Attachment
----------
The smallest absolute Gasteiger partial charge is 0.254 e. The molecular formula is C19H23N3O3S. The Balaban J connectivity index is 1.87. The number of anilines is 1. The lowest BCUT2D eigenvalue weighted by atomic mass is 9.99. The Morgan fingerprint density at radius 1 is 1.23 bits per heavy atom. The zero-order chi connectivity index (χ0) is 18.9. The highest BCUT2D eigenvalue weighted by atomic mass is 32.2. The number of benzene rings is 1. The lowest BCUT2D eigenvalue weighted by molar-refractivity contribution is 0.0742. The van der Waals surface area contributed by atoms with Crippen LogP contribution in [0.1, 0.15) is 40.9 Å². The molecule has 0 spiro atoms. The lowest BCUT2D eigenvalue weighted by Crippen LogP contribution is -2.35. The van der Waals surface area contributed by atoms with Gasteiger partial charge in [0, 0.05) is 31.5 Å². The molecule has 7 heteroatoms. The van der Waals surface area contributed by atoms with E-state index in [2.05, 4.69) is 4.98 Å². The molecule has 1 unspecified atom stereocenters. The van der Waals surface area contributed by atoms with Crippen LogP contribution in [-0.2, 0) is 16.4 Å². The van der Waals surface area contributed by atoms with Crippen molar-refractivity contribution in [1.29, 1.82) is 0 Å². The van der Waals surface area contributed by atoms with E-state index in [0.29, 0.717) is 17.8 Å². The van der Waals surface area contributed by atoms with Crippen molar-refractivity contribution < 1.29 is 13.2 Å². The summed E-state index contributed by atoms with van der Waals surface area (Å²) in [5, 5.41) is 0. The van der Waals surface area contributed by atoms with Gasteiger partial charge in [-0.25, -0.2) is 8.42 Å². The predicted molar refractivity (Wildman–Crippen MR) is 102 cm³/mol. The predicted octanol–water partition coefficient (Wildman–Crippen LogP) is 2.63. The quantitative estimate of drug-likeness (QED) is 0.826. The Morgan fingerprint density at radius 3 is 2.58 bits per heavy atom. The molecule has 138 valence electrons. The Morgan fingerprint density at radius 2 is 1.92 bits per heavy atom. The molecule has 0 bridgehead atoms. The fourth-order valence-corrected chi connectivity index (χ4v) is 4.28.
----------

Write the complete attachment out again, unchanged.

The smallest absolute Gasteiger partial charge is 0.254 e. The molecular formula is C19H23N3O3S. The Balaban J connectivity index is 1.87. The number of anilines is 1. The lowest BCUT2D eigenvalue weighted by atomic mass is 9.99. The Morgan fingerprint density at radius 1 is 1.23 bits per heavy atom. The zero-order chi connectivity index (χ0) is 18.9. The highest BCUT2D eigenvalue weighted by atomic mass is 32.2. The number of benzene rings is 1. The lowest BCUT2D eigenvalue weighted by molar-refractivity contribution is 0.0742. The van der Waals surface area contributed by atoms with Crippen LogP contribution in [0.1, 0.15) is 40.9 Å². The molecule has 0 spiro atoms. The lowest BCUT2D eigenvalue weighted by Crippen LogP contribution is -2.35. The van der Waals surface area contributed by atoms with Gasteiger partial charge in [0, 0.05) is 31.5 Å². The molecule has 7 heteroatoms. The van der Waals surface area contributed by atoms with E-state index in [2.05, 4.69) is 4.98 Å². The molecule has 1 unspecified atom stereocenters. The van der Waals surface area contributed by atoms with Crippen LogP contribution in [-0.2, 0) is 16.4 Å². The van der Waals surface area contributed by atoms with Crippen molar-refractivity contribution in [1.29, 1.82) is 0 Å². The van der Waals surface area contributed by atoms with E-state index in [0.29, 0.717) is 17.8 Å². The van der Waals surface area contributed by atoms with Crippen molar-refractivity contribution < 1.29 is 13.2 Å². The summed E-state index contributed by atoms with van der Waals surface area (Å²) in [5, 5.41) is 0. The van der Waals surface area contributed by atoms with Gasteiger partial charge in [-0.25, -0.2) is 8.42 Å². The predicted molar refractivity (Wildman–Crippen MR) is 102 cm³/mol. The predicted octanol–water partition coefficient (Wildman–Crippen LogP) is 2.63. The quantitative estimate of drug-likeness (QED) is 0.826. The Morgan fingerprint density at radius 3 is 2.58 bits per heavy atom. The molecule has 138 valence electrons. The Morgan fingerprint density at radius 2 is 1.92 bits per heavy atom. The molecule has 0 bridgehead atoms. The fourth-order valence-corrected chi connectivity index (χ4v) is 4.28.